At MAYA, we are eager to find out how AR can improve our clients’ ways of working and offerings. I have assisted clients with AR projects and conducted experiments of my own to test its feasibility and desirability. For example, my colleagues and I conducted an expert usability audit and in-home studies for a client incorporating AR experiences into their products. Presented with the challenge of enabling event guests to see artworks that would be absent from an opening event, I have also made an AR app to show how attendees could experience the pieces without the objects being physically available.

“VR Can’t Really Improve Lives in the Real World.”

VR and AR’s interactive basis can improve user experience in multiple industries from arts and culture to healthcare. Source: Google Arts and Culture

Immersing people into another world with VR seems inapplicable to industries beyond entertainment. However, many have found meaningful uses for it.

Some examples of innovative VR applications include:
  • marketing teams using it to immerse and engage their audiences in the brand
  • rehabilitation groups helping physically and psychologically injured people retrain their bodies and minds
  • militaries running VR training simulations for scenarios that would be extremely dangerous and costly to simulate in the physical world
  • professional and collegiate football teams using it to train quarterbacks and to analyze player behavior
  • real estate agents or museums giving virtual tours of locations or experiences for people who are limited by location or expensive travel costs.

We see great potential for VR in prototyping and remote collaboration. It is a powerful creation, concepting, prototyping, and collaborating tool, enabling people to instantly experience and manipulate a space and the objects in it without the time and money to physically produce and make changes to the same thing (e.g. designing a new atrium). As more people work remotely, VR can enable your team to communicate, interact, and collaborate in real-time, combining the advantages of being in the same office with the flexibility of sitting at home in your pajamas.

AR and VR can improve your customer experience, make on-boarding and training easier, and help you stand out in your market. Entertainment made people aware of AR and VR, but these technologies are going to help you evolve as a company.

“It Seems Like a Fad.”

So, AR and VR will apply to your offering and attract customers… but for how long? Whether you want to have the expertise in-house or find an external partner, the initial investment (time, money, people) to ensure that you can meaningfully incorporate either into your offering is a serious decision. If AR and VR are just fads, then it would seem a waste to invest in them. I am here to tell you that they are not fads.

Source: Life magazine
Since its beginning, VR has come in and out of the public eye hitting peaks when the technology seemed ready and falling into valleys when shown not to be (check out this quick overview of VR’s history for more details). AR has had more of a gradual rise into public awareness, hitting big with, if you will pardon the obvious references, Snapchat and Pokémon Go. In order to make it to the other end of the hype cycle, a technology has to catch people’s attention, serve and produce something meaningful, be affordable, and have tools and methods in place to make creation accessible.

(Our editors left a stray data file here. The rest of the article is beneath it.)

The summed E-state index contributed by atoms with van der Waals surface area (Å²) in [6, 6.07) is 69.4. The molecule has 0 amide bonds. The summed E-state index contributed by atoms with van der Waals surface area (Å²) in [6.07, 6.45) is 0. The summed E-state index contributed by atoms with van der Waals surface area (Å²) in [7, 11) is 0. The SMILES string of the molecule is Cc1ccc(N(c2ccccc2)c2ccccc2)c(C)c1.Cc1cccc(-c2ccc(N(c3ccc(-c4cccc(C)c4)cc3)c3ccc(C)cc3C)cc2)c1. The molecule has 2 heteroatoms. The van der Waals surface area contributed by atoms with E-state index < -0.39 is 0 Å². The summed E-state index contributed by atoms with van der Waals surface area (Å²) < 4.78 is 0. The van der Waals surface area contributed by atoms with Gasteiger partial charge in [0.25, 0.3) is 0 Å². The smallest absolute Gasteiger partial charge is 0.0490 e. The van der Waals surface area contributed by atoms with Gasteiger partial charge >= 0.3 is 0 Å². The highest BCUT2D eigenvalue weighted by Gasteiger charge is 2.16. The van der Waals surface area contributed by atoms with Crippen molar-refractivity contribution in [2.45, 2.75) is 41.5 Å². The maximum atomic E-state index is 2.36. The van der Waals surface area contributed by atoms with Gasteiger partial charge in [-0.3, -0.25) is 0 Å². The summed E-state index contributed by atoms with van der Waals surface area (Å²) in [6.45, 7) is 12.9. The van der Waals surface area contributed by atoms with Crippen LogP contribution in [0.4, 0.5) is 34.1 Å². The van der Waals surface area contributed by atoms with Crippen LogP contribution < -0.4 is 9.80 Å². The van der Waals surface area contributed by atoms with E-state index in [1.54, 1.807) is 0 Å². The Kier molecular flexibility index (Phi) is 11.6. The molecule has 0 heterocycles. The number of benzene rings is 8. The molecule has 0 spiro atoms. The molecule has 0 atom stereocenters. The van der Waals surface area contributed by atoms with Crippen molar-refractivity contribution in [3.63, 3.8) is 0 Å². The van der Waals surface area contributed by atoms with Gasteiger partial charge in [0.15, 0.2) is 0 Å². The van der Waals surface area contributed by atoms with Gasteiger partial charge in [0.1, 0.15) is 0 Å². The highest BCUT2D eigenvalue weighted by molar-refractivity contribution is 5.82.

AR and VR hit each of these points. They have certainly caught people’s attention, or you would not be reading this. Both have come into commercially acceptable price ranges with cheap or free AR apps for our mobile devices and VR systems ranging in price from around $15 to $800, and with less initial risk, more than just early adopters have been trying them. Though they still require technical knowhow, platforms and plugins have been developed to significantly lower the barrier to entry:

VR Developer Tools:
  • Oculus Developer Center
  • HTC Vive Developer Portal
  • Samsung Gear VR Developer Program
  • Google Cardboard Developer Site
AR Developer Tools:
  • Vuforia Developer Portal
  • Wikitude SDK & Studio
  • ZapWorks

There will always be improvements (VR may one day completely immerse all of our senses in an experience instead of just sight and sound) but, given the increasing availability, wide applicability, and commercial viability of AR and VR, they are not going away.

“I Don’t Know Where to Start.”

Now you have an idea of what these technologies are, how others use them, and reassurance that these platforms will continue to be relevant, but how do you to begin?

1. Problem Framing: To start, determine what AR and/or VR can do for you. How might your employees benefit from richer training tools? How can you engage your customers on a deeper level? What new products or services can you offer? Framing the problem and matching needs with the right technologies can be hard but, it is necessary to meaningfully incorporate them.

2. Identify Partners: Once the challenges and goals are understood, it is time to figure out with whom to partner. There are many AR and VR developers out there who are eager to make something for you, but having expertise in-house, or an external advisor, will help ensure that the technology is being incorporated into your offerings in meaningful ways for you and your customers.

3. Do Your Homework: For those who want to take on learning about these technologies themselves, there are online courses and other resources, such as books (O’Reilly’s Learning Virtual Reality), community gatherings (VR Meetups), and programs that use and research these platforms (CMU’s ETC, MIT’s Media Lab).

Closing Thoughts

AR and VR are powerful tools that can be harnessed to improve the human experience. Experiment with them to find out how they might fit into your offering. Not every technology is the answer to every problem, but you will not know until you try.